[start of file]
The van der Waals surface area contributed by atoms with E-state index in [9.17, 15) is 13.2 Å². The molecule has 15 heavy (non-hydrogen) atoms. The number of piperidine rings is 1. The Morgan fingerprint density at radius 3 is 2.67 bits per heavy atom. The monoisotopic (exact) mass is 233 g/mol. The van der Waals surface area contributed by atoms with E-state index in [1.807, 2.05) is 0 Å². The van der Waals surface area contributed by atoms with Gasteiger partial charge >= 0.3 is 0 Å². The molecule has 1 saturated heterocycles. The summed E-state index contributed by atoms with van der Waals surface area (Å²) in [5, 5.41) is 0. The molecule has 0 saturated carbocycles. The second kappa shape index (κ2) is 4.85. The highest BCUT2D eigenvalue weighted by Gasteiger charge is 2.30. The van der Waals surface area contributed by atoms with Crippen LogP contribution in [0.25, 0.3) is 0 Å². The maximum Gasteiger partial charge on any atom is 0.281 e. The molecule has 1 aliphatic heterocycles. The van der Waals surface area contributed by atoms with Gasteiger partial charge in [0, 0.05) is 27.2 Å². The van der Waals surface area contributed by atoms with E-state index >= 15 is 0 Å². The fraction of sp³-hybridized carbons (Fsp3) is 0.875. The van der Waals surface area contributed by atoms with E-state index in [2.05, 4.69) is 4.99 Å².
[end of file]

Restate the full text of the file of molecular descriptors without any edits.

The van der Waals surface area contributed by atoms with E-state index in [9.17, 15) is 13.2 Å². The molecule has 15 heavy (non-hydrogen) atoms. The number of piperidine rings is 1. The Morgan fingerprint density at radius 3 is 2.67 bits per heavy atom. The monoisotopic (exact) mass is 233 g/mol. The van der Waals surface area contributed by atoms with E-state index in [1.807, 2.05) is 0 Å². The van der Waals surface area contributed by atoms with Gasteiger partial charge >= 0.3 is 0 Å². The molecule has 1 saturated heterocycles. The summed E-state index contributed by atoms with van der Waals surface area (Å²) in [5, 5.41) is 0. The molecule has 0 saturated carbocycles. The second kappa shape index (κ2) is 4.85. The highest BCUT2D eigenvalue weighted by Gasteiger charge is 2.30. The van der Waals surface area contributed by atoms with Crippen LogP contribution in [0.25, 0.3) is 0 Å². The maximum Gasteiger partial charge on any atom is 0.281 e. The molecule has 1 aliphatic heterocycles. The van der Waals surface area contributed by atoms with Gasteiger partial charge in [0, 0.05) is 27.2 Å². The van der Waals surface area contributed by atoms with E-state index >= 15 is 0 Å². The fraction of sp³-hybridized carbons (Fsp3) is 0.875. The van der Waals surface area contributed by atoms with E-state index in [2.05, 4.69) is 4.99 Å².